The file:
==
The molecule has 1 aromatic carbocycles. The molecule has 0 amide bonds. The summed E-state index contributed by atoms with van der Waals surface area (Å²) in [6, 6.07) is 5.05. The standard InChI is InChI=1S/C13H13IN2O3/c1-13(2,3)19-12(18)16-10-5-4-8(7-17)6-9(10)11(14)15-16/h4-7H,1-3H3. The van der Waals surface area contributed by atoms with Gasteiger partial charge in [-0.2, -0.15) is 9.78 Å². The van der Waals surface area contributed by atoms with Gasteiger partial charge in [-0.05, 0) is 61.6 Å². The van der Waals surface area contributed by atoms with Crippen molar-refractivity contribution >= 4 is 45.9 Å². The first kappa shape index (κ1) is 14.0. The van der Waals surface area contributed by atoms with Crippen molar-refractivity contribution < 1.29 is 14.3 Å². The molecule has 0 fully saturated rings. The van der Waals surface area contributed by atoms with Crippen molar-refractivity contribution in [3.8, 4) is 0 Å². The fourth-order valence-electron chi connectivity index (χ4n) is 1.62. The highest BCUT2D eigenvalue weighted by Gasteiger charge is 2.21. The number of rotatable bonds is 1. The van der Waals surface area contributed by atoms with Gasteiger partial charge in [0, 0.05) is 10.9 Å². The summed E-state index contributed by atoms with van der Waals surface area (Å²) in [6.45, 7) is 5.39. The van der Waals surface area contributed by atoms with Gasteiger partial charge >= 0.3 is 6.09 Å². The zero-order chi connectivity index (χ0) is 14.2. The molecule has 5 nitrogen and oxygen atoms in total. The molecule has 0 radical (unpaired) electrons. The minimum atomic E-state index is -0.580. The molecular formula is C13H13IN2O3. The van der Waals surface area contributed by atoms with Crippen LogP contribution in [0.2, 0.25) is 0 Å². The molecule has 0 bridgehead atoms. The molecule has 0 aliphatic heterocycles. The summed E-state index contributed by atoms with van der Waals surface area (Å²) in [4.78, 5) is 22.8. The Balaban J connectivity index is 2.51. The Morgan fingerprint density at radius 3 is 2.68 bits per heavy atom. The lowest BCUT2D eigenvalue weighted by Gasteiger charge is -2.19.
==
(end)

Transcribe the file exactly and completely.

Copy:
The molecule has 1 aromatic carbocycles. The molecule has 0 amide bonds. The summed E-state index contributed by atoms with van der Waals surface area (Å²) in [6, 6.07) is 5.05. The standard InChI is InChI=1S/C13H13IN2O3/c1-13(2,3)19-12(18)16-10-5-4-8(7-17)6-9(10)11(14)15-16/h4-7H,1-3H3. The van der Waals surface area contributed by atoms with Gasteiger partial charge in [-0.2, -0.15) is 9.78 Å². The van der Waals surface area contributed by atoms with Gasteiger partial charge in [-0.05, 0) is 61.6 Å². The van der Waals surface area contributed by atoms with Crippen molar-refractivity contribution >= 4 is 45.9 Å². The first kappa shape index (κ1) is 14.0. The van der Waals surface area contributed by atoms with Crippen molar-refractivity contribution < 1.29 is 14.3 Å². The molecule has 0 fully saturated rings. The van der Waals surface area contributed by atoms with Crippen molar-refractivity contribution in [3.8, 4) is 0 Å². The fourth-order valence-electron chi connectivity index (χ4n) is 1.62. The highest BCUT2D eigenvalue weighted by Gasteiger charge is 2.21. The number of rotatable bonds is 1. The van der Waals surface area contributed by atoms with Gasteiger partial charge in [0, 0.05) is 10.9 Å². The summed E-state index contributed by atoms with van der Waals surface area (Å²) in [6.45, 7) is 5.39. The van der Waals surface area contributed by atoms with Gasteiger partial charge >= 0.3 is 6.09 Å². The zero-order chi connectivity index (χ0) is 14.2. The molecule has 5 nitrogen and oxygen atoms in total. The molecule has 0 radical (unpaired) electrons. The minimum atomic E-state index is -0.580. The molecular formula is C13H13IN2O3. The van der Waals surface area contributed by atoms with Crippen LogP contribution in [0.2, 0.25) is 0 Å². The molecule has 0 bridgehead atoms. The molecule has 0 aliphatic heterocycles. The summed E-state index contributed by atoms with van der Waals surface area (Å²) in [4.78, 5) is 22.8. The Balaban J connectivity index is 2.51. The Morgan fingerprint density at radius 3 is 2.68 bits per heavy atom. The lowest BCUT2D eigenvalue weighted by Gasteiger charge is -2.19.